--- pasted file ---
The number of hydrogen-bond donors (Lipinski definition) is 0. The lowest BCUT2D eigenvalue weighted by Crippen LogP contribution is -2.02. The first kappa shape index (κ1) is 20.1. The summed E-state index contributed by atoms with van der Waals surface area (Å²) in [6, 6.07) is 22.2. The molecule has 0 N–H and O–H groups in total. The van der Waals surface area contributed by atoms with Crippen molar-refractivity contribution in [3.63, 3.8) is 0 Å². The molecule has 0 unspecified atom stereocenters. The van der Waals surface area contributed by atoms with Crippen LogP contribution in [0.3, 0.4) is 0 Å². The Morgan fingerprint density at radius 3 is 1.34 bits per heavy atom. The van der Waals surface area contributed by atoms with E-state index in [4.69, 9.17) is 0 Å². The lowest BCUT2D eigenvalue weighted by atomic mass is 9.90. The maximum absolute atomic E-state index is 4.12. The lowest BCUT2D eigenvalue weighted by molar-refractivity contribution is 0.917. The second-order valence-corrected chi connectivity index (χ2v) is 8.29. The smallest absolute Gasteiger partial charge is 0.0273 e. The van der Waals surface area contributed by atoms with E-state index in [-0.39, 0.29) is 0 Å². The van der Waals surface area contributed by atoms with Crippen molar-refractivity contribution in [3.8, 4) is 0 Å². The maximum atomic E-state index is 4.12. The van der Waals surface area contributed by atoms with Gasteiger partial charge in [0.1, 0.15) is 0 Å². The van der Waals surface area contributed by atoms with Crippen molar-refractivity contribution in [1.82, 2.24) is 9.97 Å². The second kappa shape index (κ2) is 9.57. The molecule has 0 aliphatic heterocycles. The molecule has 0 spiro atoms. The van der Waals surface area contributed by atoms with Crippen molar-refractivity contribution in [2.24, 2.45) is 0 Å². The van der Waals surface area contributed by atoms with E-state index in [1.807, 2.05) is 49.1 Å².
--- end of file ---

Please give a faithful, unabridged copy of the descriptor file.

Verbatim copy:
The number of hydrogen-bond donors (Lipinski definition) is 0. The lowest BCUT2D eigenvalue weighted by Crippen LogP contribution is -2.02. The first kappa shape index (κ1) is 20.1. The summed E-state index contributed by atoms with van der Waals surface area (Å²) in [6, 6.07) is 22.2. The molecule has 0 N–H and O–H groups in total. The van der Waals surface area contributed by atoms with Crippen molar-refractivity contribution in [3.63, 3.8) is 0 Å². The molecule has 0 unspecified atom stereocenters. The van der Waals surface area contributed by atoms with Crippen LogP contribution in [0.3, 0.4) is 0 Å². The Morgan fingerprint density at radius 3 is 1.34 bits per heavy atom. The van der Waals surface area contributed by atoms with E-state index in [4.69, 9.17) is 0 Å². The lowest BCUT2D eigenvalue weighted by atomic mass is 9.90. The maximum absolute atomic E-state index is 4.12. The lowest BCUT2D eigenvalue weighted by molar-refractivity contribution is 0.917. The second-order valence-corrected chi connectivity index (χ2v) is 8.29. The smallest absolute Gasteiger partial charge is 0.0273 e. The van der Waals surface area contributed by atoms with E-state index in [-0.39, 0.29) is 0 Å². The van der Waals surface area contributed by atoms with Crippen molar-refractivity contribution in [3.8, 4) is 0 Å². The maximum atomic E-state index is 4.12. The van der Waals surface area contributed by atoms with Gasteiger partial charge in [0.1, 0.15) is 0 Å². The van der Waals surface area contributed by atoms with Crippen molar-refractivity contribution in [1.82, 2.24) is 9.97 Å². The second kappa shape index (κ2) is 9.57. The molecule has 0 aliphatic heterocycles. The molecule has 0 spiro atoms. The van der Waals surface area contributed by atoms with Crippen molar-refractivity contribution in [2.24, 2.45) is 0 Å². The van der Waals surface area contributed by atoms with E-state index in [1.807, 2.05) is 49.1 Å².